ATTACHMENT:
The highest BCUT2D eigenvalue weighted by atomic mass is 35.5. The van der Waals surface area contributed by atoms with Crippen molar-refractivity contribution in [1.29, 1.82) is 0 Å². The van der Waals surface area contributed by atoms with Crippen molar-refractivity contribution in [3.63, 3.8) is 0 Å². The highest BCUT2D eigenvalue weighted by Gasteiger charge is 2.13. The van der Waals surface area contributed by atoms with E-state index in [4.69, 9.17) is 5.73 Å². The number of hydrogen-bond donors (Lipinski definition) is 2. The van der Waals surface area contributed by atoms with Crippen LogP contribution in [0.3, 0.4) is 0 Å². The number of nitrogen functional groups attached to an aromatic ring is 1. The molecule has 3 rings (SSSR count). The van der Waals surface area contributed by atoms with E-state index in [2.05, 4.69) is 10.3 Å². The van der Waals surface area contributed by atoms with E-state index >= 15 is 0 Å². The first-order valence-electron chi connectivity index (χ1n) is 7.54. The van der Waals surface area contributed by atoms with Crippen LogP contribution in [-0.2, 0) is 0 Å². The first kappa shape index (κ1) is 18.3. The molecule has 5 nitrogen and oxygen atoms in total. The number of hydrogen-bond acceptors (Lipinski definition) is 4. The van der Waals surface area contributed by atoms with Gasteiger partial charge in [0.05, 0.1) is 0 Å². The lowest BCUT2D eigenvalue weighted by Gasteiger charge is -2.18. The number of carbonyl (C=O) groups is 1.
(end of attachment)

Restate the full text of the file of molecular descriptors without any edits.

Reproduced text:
The highest BCUT2D eigenvalue weighted by atomic mass is 35.5. The van der Waals surface area contributed by atoms with Crippen molar-refractivity contribution in [1.29, 1.82) is 0 Å². The van der Waals surface area contributed by atoms with Crippen molar-refractivity contribution in [3.63, 3.8) is 0 Å². The highest BCUT2D eigenvalue weighted by Gasteiger charge is 2.13. The van der Waals surface area contributed by atoms with E-state index in [4.69, 9.17) is 5.73 Å². The number of hydrogen-bond donors (Lipinski definition) is 2. The van der Waals surface area contributed by atoms with Crippen LogP contribution in [0.3, 0.4) is 0 Å². The number of nitrogen functional groups attached to an aromatic ring is 1. The molecule has 3 rings (SSSR count). The van der Waals surface area contributed by atoms with E-state index in [2.05, 4.69) is 10.3 Å². The van der Waals surface area contributed by atoms with E-state index >= 15 is 0 Å². The first-order valence-electron chi connectivity index (χ1n) is 7.54. The van der Waals surface area contributed by atoms with Crippen LogP contribution in [-0.2, 0) is 0 Å². The first kappa shape index (κ1) is 18.3. The molecule has 5 nitrogen and oxygen atoms in total. The number of hydrogen-bond acceptors (Lipinski definition) is 4. The van der Waals surface area contributed by atoms with Gasteiger partial charge in [0.05, 0.1) is 0 Å². The lowest BCUT2D eigenvalue weighted by Gasteiger charge is -2.18. The number of carbonyl (C=O) groups is 1.